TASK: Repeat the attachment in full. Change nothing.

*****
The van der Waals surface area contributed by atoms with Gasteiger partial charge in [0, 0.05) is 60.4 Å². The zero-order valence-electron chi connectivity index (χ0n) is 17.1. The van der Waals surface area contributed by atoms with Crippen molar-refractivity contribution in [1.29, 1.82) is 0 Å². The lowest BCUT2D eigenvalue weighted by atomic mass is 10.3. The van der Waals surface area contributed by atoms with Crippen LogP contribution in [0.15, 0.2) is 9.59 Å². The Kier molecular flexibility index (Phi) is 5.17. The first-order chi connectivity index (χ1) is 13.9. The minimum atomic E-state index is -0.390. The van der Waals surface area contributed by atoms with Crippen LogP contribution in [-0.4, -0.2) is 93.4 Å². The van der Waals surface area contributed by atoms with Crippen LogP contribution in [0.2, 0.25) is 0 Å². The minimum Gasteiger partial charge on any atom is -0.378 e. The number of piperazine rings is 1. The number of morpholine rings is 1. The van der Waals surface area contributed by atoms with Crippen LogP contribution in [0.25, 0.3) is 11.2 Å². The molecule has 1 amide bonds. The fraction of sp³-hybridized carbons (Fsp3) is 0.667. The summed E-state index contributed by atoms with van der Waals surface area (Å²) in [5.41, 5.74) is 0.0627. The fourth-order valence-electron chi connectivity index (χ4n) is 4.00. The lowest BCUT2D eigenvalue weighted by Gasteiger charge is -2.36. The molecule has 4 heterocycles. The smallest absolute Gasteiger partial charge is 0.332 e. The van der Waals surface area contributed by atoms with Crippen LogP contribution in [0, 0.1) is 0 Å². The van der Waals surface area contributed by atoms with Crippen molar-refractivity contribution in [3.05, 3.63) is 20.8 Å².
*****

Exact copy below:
The van der Waals surface area contributed by atoms with Gasteiger partial charge in [0, 0.05) is 60.4 Å². The zero-order valence-electron chi connectivity index (χ0n) is 17.1. The van der Waals surface area contributed by atoms with Crippen molar-refractivity contribution in [1.29, 1.82) is 0 Å². The lowest BCUT2D eigenvalue weighted by atomic mass is 10.3. The van der Waals surface area contributed by atoms with Crippen LogP contribution in [0.15, 0.2) is 9.59 Å². The Kier molecular flexibility index (Phi) is 5.17. The first-order chi connectivity index (χ1) is 13.9. The minimum atomic E-state index is -0.390. The van der Waals surface area contributed by atoms with Crippen LogP contribution in [-0.4, -0.2) is 93.4 Å². The van der Waals surface area contributed by atoms with Crippen LogP contribution in [0.2, 0.25) is 0 Å². The minimum Gasteiger partial charge on any atom is -0.378 e. The number of piperazine rings is 1. The number of morpholine rings is 1. The van der Waals surface area contributed by atoms with Crippen LogP contribution in [0.25, 0.3) is 11.2 Å². The molecule has 1 amide bonds. The fraction of sp³-hybridized carbons (Fsp3) is 0.667. The summed E-state index contributed by atoms with van der Waals surface area (Å²) in [5.41, 5.74) is 0.0627. The fourth-order valence-electron chi connectivity index (χ4n) is 4.00. The lowest BCUT2D eigenvalue weighted by Gasteiger charge is -2.36. The molecule has 4 heterocycles. The smallest absolute Gasteiger partial charge is 0.332 e. The van der Waals surface area contributed by atoms with Crippen LogP contribution in [0, 0.1) is 0 Å². The van der Waals surface area contributed by atoms with Crippen molar-refractivity contribution in [3.05, 3.63) is 20.8 Å².